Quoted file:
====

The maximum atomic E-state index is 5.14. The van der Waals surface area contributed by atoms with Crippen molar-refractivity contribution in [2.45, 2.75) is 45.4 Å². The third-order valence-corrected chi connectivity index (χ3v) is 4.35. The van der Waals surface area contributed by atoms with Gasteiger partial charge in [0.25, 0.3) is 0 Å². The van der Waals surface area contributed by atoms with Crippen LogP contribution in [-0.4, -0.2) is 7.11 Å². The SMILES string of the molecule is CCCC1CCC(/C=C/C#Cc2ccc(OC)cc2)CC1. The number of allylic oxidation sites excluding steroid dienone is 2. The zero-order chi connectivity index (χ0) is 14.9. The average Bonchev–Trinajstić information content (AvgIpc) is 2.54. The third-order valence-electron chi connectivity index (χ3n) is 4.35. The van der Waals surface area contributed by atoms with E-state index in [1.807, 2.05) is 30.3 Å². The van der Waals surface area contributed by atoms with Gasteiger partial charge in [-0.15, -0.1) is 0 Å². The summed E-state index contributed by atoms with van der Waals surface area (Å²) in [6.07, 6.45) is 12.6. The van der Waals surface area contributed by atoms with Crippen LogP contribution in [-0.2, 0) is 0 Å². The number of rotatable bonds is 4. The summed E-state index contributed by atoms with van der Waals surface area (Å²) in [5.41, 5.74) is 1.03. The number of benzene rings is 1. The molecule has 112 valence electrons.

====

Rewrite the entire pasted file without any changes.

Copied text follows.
The maximum atomic E-state index is 5.14. The van der Waals surface area contributed by atoms with Crippen molar-refractivity contribution in [2.45, 2.75) is 45.4 Å². The third-order valence-corrected chi connectivity index (χ3v) is 4.35. The van der Waals surface area contributed by atoms with Gasteiger partial charge in [0.25, 0.3) is 0 Å². The van der Waals surface area contributed by atoms with Crippen LogP contribution in [-0.4, -0.2) is 7.11 Å². The SMILES string of the molecule is CCCC1CCC(/C=C/C#Cc2ccc(OC)cc2)CC1. The number of allylic oxidation sites excluding steroid dienone is 2. The zero-order chi connectivity index (χ0) is 14.9. The average Bonchev–Trinajstić information content (AvgIpc) is 2.54. The third-order valence-electron chi connectivity index (χ3n) is 4.35. The van der Waals surface area contributed by atoms with E-state index in [1.807, 2.05) is 30.3 Å². The van der Waals surface area contributed by atoms with Gasteiger partial charge in [-0.15, -0.1) is 0 Å². The summed E-state index contributed by atoms with van der Waals surface area (Å²) in [6.07, 6.45) is 12.6. The van der Waals surface area contributed by atoms with Crippen LogP contribution in [-0.2, 0) is 0 Å². The number of rotatable bonds is 4. The summed E-state index contributed by atoms with van der Waals surface area (Å²) in [5.41, 5.74) is 1.03. The number of benzene rings is 1. The molecule has 112 valence electrons.